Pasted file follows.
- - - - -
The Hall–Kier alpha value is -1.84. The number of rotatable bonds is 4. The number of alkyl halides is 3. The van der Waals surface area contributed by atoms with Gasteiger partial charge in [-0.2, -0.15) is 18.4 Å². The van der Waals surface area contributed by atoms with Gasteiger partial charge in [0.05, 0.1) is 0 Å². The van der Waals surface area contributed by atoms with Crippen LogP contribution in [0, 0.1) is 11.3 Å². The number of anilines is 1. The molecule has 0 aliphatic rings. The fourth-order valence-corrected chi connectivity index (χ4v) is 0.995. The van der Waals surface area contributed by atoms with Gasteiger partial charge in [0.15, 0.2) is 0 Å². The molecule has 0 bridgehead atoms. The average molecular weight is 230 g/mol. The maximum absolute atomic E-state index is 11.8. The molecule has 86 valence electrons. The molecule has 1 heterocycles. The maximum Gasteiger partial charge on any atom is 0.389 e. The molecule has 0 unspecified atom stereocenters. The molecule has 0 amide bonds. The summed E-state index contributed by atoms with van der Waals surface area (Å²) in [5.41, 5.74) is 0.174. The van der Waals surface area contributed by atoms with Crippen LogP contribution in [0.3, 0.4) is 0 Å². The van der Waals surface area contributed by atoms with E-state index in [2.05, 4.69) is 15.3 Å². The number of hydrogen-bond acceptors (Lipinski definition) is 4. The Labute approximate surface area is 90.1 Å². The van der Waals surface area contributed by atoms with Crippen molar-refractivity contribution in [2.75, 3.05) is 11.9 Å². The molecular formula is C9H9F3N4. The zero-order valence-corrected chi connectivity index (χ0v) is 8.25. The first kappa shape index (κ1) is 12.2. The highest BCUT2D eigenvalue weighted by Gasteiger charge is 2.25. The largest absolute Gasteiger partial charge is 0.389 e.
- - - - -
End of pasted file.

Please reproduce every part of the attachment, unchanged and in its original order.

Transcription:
The Hall–Kier alpha value is -1.84. The number of rotatable bonds is 4. The number of alkyl halides is 3. The van der Waals surface area contributed by atoms with Gasteiger partial charge in [-0.2, -0.15) is 18.4 Å². The van der Waals surface area contributed by atoms with Gasteiger partial charge in [0.05, 0.1) is 0 Å². The van der Waals surface area contributed by atoms with Crippen LogP contribution in [0, 0.1) is 11.3 Å². The number of anilines is 1. The molecule has 0 aliphatic rings. The fourth-order valence-corrected chi connectivity index (χ4v) is 0.995. The van der Waals surface area contributed by atoms with Gasteiger partial charge in [0.15, 0.2) is 0 Å². The molecule has 0 bridgehead atoms. The average molecular weight is 230 g/mol. The maximum absolute atomic E-state index is 11.8. The molecule has 86 valence electrons. The molecule has 1 heterocycles. The maximum Gasteiger partial charge on any atom is 0.389 e. The molecule has 0 unspecified atom stereocenters. The molecule has 0 amide bonds. The summed E-state index contributed by atoms with van der Waals surface area (Å²) in [5.41, 5.74) is 0.174. The van der Waals surface area contributed by atoms with Crippen LogP contribution in [0.3, 0.4) is 0 Å². The van der Waals surface area contributed by atoms with E-state index in [2.05, 4.69) is 15.3 Å². The number of hydrogen-bond acceptors (Lipinski definition) is 4. The Labute approximate surface area is 90.1 Å². The van der Waals surface area contributed by atoms with Crippen molar-refractivity contribution in [2.75, 3.05) is 11.9 Å². The molecular formula is C9H9F3N4. The zero-order valence-corrected chi connectivity index (χ0v) is 8.25. The first kappa shape index (κ1) is 12.2. The highest BCUT2D eigenvalue weighted by Gasteiger charge is 2.25. The largest absolute Gasteiger partial charge is 0.389 e.